These past few weeks weâ€™ve witnessed a collapse of credit in this country like most of us have never seen. Former Federal Reserve Chief Alan Greenspan in a recent interview called it a â€œonce-in-50-years event.â€ Greenspan failed to mention that heâ€™s partially responsible. But you know what? We all are.
Before anyone starts finger pointing and blaming someone else for the nationâ€™s credit woes, perhaps we should follow the bouncing ball to see how this colossal collapse began. It started with us, with you and I wanting more house than we can afford each month. And mortgage lenders have been far too eager to lend us money for these high-priced homes because Wall Street kept coming up with new loan products requiring less documentation. Whether or not we could afford the loans really didnâ€™t seem to matter.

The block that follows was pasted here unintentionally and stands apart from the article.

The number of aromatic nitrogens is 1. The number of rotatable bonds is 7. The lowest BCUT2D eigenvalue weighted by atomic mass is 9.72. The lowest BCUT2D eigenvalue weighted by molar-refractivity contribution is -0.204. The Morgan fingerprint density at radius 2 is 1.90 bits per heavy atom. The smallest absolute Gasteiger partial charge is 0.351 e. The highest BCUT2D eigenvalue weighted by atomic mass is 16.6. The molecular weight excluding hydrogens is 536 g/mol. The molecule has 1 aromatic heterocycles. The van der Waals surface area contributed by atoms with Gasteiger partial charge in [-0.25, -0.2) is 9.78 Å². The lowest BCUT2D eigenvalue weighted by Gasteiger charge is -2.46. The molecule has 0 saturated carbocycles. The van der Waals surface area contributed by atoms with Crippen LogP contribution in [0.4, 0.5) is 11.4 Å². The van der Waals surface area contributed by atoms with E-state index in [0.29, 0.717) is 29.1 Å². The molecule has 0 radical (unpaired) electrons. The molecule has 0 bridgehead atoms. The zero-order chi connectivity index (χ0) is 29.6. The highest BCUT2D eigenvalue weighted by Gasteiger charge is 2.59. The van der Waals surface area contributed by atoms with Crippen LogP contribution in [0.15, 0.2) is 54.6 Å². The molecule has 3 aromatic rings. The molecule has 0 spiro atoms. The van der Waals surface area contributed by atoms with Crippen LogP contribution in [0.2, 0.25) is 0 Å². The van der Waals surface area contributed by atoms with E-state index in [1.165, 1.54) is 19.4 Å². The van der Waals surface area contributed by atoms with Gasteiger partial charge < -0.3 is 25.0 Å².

Real estate agents have had no problem selling buyers expensive homes and taking a high commission. Appraisers got more than a little loose with appraisals and homes were overvalued. Builders seized the market opportunity and built like crazy, raised prices and made a bundle. Then Wall Street said, â€œSure, weâ€™ll buy risky loans, and weâ€™ll buy a lot of them.â€ Investment banks got greedy, leveraging themselves to the hilt. Then, when investors stopped buying risky loans, those brokerage houses were left with no one to pay and bankruptcy. This, in turn, created panic in capital markets around the globe, pushing the world economy to the brink of ruin.
Now, I realize Iâ€™ve oversimplified, but hereâ€™s the point: If you want to blame someone for the economic problems weâ€™re all suffering through, start by looking in the mirror and over at your neighbor. Weâ€™re all responsible. Now itâ€™s time to fix it and itâ€™s going to hit us all right in the wallet.